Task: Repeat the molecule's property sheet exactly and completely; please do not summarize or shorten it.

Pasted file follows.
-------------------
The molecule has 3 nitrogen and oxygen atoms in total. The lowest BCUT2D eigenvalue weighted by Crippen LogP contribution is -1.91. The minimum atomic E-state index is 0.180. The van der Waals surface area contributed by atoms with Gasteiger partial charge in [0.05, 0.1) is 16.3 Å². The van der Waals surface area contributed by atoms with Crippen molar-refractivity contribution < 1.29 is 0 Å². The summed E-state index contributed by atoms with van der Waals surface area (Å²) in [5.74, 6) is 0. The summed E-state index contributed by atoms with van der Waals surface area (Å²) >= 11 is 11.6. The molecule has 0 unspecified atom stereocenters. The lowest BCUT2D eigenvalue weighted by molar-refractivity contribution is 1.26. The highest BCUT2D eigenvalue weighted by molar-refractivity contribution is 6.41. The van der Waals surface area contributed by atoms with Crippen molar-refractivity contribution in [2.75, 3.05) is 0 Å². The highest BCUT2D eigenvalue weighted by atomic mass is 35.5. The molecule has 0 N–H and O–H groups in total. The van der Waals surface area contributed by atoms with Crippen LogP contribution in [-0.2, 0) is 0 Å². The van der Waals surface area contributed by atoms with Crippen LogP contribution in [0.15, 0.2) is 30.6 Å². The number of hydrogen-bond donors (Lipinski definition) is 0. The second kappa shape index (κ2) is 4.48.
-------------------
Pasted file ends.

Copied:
The molecule has 3 nitrogen and oxygen atoms in total. The lowest BCUT2D eigenvalue weighted by Crippen LogP contribution is -1.91. The minimum atomic E-state index is 0.180. The van der Waals surface area contributed by atoms with Gasteiger partial charge in [0.05, 0.1) is 16.3 Å². The van der Waals surface area contributed by atoms with Crippen molar-refractivity contribution < 1.29 is 0 Å². The summed E-state index contributed by atoms with van der Waals surface area (Å²) in [5.74, 6) is 0. The summed E-state index contributed by atoms with van der Waals surface area (Å²) >= 11 is 11.6. The molecule has 0 unspecified atom stereocenters. The lowest BCUT2D eigenvalue weighted by molar-refractivity contribution is 1.26. The highest BCUT2D eigenvalue weighted by molar-refractivity contribution is 6.41. The van der Waals surface area contributed by atoms with Crippen molar-refractivity contribution in [2.75, 3.05) is 0 Å². The highest BCUT2D eigenvalue weighted by atomic mass is 35.5. The molecule has 0 N–H and O–H groups in total. The van der Waals surface area contributed by atoms with Crippen LogP contribution in [-0.2, 0) is 0 Å². The van der Waals surface area contributed by atoms with Crippen LogP contribution in [0.15, 0.2) is 30.6 Å². The number of hydrogen-bond donors (Lipinski definition) is 0. The second kappa shape index (κ2) is 4.48.